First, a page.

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December 7, 2004
Silent Hill 4: The Room - Review
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Quite bloody...
When you hear the name "Stephen King", you should automatically think of classic horror film and television. And when you hear "Silent Hill", you should probably think of the mother of all survival horror video games. And if you don't, you probably just aren't too much into the genre, or you're a fanboy of some other highly coveted survival horror brand, for example, Silent Hill's big brother series, Resident Evil (Biohazard in Japan). It began for PlayStation in the February of 1999, when the original Silent Hill was released, and the legend began. Since then, a legacy has been built, and millions of fans have been won. And now, five years later, the fourth addition to the series is released, and it's as scarier than it ever has been.

The plot, this time around, is centred around Henry Townsend. He is a resident of South Ashfield Heights, an apartment block, in a town not so far from Silent Hill. Henry begins noticing very strange occurances within his room where he is residing. And terror and pain begins to taint his dreams, and now he finds that he can now no longer leave his room, which seems to be cursed. And now within these nightmares and this 'room', he must find an answer, or a reason for these happenings. And doing so, he's treading a fine line between life and certain death. His goal is to awaken from his dream alive, or he will die inside his dream, therefore being nothing but a dead cell. Sure, doesn't sound like the typical Silent Hill plot, simply because it's really not up to the standard we'd come to expect from Konami, they've proven they're unable to hire capable writers to create a decent plot.

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That's getting wierd!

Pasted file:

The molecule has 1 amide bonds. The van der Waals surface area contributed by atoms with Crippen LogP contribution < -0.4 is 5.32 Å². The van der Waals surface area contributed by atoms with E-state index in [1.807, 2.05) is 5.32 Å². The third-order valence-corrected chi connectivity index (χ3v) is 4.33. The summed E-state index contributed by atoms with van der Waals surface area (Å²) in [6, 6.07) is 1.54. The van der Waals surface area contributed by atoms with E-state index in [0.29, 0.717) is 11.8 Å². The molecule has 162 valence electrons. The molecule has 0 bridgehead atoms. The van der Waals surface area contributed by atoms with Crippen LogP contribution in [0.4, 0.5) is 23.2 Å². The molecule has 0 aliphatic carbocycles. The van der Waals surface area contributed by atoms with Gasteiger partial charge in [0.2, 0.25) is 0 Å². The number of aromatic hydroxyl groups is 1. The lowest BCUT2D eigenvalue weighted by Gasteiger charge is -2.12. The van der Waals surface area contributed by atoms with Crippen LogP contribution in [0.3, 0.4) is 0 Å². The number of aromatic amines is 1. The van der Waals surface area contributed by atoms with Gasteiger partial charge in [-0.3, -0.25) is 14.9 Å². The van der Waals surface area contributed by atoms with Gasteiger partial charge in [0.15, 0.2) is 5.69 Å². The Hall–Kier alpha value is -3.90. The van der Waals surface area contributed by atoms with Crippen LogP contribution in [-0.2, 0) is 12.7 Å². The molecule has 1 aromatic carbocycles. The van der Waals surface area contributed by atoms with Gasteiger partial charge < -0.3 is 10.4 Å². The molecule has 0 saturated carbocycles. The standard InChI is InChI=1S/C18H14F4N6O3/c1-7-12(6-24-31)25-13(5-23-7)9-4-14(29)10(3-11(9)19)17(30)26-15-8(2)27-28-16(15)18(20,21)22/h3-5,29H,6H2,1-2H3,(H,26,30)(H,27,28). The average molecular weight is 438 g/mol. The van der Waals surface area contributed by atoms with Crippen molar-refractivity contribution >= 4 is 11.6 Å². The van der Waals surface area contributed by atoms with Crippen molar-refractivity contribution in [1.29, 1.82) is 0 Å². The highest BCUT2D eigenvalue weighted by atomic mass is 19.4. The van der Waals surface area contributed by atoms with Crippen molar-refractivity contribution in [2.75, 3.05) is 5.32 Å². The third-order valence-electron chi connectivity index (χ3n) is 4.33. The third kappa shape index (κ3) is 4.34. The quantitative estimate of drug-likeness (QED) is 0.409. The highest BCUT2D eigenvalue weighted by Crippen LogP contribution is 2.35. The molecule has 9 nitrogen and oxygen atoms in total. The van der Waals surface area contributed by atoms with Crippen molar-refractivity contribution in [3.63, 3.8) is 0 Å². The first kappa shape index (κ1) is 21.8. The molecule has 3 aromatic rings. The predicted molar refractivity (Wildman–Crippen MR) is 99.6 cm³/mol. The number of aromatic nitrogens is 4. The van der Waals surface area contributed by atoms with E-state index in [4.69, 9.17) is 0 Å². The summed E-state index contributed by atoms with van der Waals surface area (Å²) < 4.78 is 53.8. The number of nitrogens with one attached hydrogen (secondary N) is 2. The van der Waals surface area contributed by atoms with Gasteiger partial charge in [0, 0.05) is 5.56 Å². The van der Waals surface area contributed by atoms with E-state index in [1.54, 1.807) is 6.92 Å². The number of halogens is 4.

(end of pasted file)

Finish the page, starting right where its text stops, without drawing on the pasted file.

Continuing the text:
The gameplay, however, can be described as 'your traditional survival horror game'. It's full of blood, gore, awkward camera angles, and well, more gore. And of course, the basic fighting stance button, coupled with a swing/shoot weapon button, and that's how simple the fighting can be. But this time around, there's no puzzle difficulty options, it's basically the game difficulty this time around, consisting of easy, normal, and of course, for the real hair-chested men, hard. But the game is easily enjoyed on all modes, however it's just extremely difficult on hard for those who weren't born with a copy of Silent Hill in their mouth.

Luckily, you still manage to carry an impressive arsenal of weaponry, including shovels, guns, and heck, even the traditional ole' steel pipe. Seasoned Silent Hill players will have to get used to some minor changes. You now move around the screen by using the analog stick, rather than the traditional directional pad. Your HUD (heads-up display) now consists of a health bar, which gradually dwindles down as you take damage from your nightmarish villians, and along with that, is a 'swing gauge', where as you hold down the 'swing/shoot' button, when you're using a melee weapon, the gauge gradually fills, and the more consumed it becomes, the more severe your stick will become. The highest possible move I saw was a swing that seemed very similiar to a 'homerun attempt', where Henry literally goes for it all, and swings his heart out.

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Looking outside the room.
Another big change is the inclusion of 'real-time' item selection, where you now simply press across on the directional-pad and select your item, rather than take a break from the gameplay to find your desired item. This will take some a while to become used to - many used the 'item selection' screen in previous games as a brief pause, and a toilet break. And now without the option, gamers are now lodged into battle, the way it should be.